• Ravi Kumar S.
    15:17
    Ravi Kumar S.

    Absolutely I always say this, lifelong learning is about how to learn, learn to unlearn and learn to relearn. [JL: I say that a lot too!] It’s a very fascinating journey about how the lines between blue and white are going to blur in the digital age and you are going to find new age jobs.

    You know there's one other thing, for all the digitization needed in your landscape, you need a lot of financial capital to do that and I know that you're transforming your landscape to create financial capital, if I may, and you've already announced to the street that you’re going to actually take out financial capital from optimizing your operations. Tell us a little bit about that journey.

  • Donald Allan, Jr.
    16:05
    Donald Allan, Jr.

    Yeah I think there's there's actually a bubble that you have to go through for a period of time where you're probably gonna spend more capital on some of these technologies, and we've seen that in the last two or three years in our company where if you think about capital from a couple of different perspectives, one is just capital, like fixed assets and acquiring technology and then there's things like joint ventures and acquisitions you can do. If you focus on the first one, you know as a percentage of revenue for capital expenditures, we spent about 3 to 3.5 percent of our revenue today. You look at our history back about 5-7years, we'd spend about 2 to 2.2 percent and so we've ramped that up dramatically to invest in some of these technologies. And I think that bubble is probably going to continue for another three to four year and then I think you're gonna see it start to level out but one of the things that you have to be really careful of and there's this journey that any company takes is that you don't try to take capital away from some of the things that are critical to the core business, such as innovation investments that you make on your own products, because if you start to make those types of swaps you might be okay for a period of time but ultimately you're gonna cause a problem for your growth rate in the future. And so balancing that and recognizing that you will have to make a higher level of capital investments for a period of time and maybe three to four years down the road you see that start to level off yeah but it's difficult to predict though where that will go, it just may be a reality of the world.

  • Ravi Kumar S.
    17:27
    Ravi Kumar S.

    And you know I had one last question for both of you, and you were so bang on on what you just mentioned about financial capital and human capital. I think these are the two things needed to scale digital and very few firms have figured out how to do both. I think for financial capital, some have done it, human capital everybody is grappling with it. I just had one common question to both of you - what's the call for action for manufacturers? What would you advise them, the ones which are embracing for 4.0 industry or 4.0 technologies and are digitizing their business models?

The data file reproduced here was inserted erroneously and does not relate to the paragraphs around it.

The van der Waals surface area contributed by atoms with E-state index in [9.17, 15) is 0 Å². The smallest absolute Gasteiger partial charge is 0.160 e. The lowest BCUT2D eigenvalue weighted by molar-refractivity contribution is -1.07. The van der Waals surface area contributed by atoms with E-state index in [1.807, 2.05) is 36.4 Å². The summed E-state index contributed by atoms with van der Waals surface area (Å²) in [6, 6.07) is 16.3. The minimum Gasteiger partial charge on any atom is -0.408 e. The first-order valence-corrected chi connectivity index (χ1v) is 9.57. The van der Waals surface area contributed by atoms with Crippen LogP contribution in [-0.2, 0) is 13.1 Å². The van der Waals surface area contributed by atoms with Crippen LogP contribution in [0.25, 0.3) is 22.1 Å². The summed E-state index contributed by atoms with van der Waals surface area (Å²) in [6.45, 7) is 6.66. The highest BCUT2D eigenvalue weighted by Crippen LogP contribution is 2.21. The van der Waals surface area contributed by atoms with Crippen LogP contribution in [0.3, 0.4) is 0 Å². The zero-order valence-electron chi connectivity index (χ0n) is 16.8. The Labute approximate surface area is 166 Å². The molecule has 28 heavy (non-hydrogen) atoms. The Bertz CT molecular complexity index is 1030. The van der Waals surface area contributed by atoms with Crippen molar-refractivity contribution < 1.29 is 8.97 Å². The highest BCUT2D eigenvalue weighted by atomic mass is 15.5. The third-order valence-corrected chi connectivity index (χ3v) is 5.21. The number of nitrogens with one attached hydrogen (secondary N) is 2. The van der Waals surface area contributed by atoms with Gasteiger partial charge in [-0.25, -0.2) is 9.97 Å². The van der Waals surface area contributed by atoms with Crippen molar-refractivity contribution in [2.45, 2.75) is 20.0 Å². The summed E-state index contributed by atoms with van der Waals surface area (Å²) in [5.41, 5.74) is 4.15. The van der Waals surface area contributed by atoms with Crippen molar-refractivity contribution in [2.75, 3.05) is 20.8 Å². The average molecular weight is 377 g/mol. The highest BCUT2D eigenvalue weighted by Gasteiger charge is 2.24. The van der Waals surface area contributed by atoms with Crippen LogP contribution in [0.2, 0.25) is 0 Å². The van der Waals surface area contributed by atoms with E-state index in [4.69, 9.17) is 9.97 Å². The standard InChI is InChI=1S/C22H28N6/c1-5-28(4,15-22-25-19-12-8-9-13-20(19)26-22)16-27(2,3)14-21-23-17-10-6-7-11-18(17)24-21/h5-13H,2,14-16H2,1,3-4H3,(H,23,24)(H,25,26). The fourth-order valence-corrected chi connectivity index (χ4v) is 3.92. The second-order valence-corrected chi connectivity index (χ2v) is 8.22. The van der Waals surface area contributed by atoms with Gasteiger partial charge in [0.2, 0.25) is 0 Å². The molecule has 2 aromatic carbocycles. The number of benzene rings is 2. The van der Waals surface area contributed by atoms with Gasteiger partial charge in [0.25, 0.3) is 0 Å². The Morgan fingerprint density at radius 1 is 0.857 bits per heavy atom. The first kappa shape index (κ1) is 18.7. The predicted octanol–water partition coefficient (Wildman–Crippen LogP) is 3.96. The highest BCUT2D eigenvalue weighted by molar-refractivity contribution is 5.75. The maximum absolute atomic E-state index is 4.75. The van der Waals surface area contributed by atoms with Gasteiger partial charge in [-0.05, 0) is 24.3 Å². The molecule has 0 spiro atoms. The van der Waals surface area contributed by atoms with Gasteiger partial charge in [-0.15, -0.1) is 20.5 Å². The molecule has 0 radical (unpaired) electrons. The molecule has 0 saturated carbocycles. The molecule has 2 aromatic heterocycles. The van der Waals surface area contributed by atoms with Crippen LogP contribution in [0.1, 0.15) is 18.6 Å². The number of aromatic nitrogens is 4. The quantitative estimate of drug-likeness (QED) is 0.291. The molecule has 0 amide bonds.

• James M. Loree
    18:07
    James M. Loree

    I think the most important thing a manufacturing company can do once it has embraced Industry 4.0, if you don't embrace Industry 4.0, I think you're gonna become extinct [RK: Irrelevant] right. So after you've embraced it, I think the most important thing, one of the most important things you can do is to make sure that your approach to people is a very human-centered approach because machines are very impersonal, algorithms are very impersonal, and they can bring bias into the system, the decision-making system, and so we have to make sure we have a governance system to avoid bias. We also have to try to be as empathetic and understanding of the human element as possible.

  • Donald Allan, Jr.
    18:55
    Donald Allan, Jr.

    Yeah, I would add to what Jim said. I think he's right on the mark with his comments but I think when you think about it from a business model perspective, Industry 4.0 is a way to really differentiate yourself and create a value proposition as a company that's unique and different versus your competitors. And so if you're attacking that right now you can be ahead of your competitors and if you continue to invest in that space, in that technology, then it's a way for you to really continue to differentiate going forward, which is really what this is all about. How do you treat your employees with the level of respect that they deserve, the way that Jim was describing, and then also make sure that your company continues to have a value proposition that's really differentiated versus who you competing.

  • Ravi Kumar S.
    19:37
    Ravi Kumar S.

    A lot of us get confused about the fact that this is not about just people or machines it is people amplified by machines, [JL and DA: Yeah] so you're bang on. Thank you, again I think I’ve learned a lot from this conversation, you're leading that wave of Industry 4.0 for manufacturers and all of us are looking forward to seeing you progress in this journey. Thank you

  • James M. Loree
    20:02
    James M. Loree

    It’s an exciting journey, thank you, Ravi. Thank you for all the good things you do, great things you do at Infosys, great organization, we much appreciate it.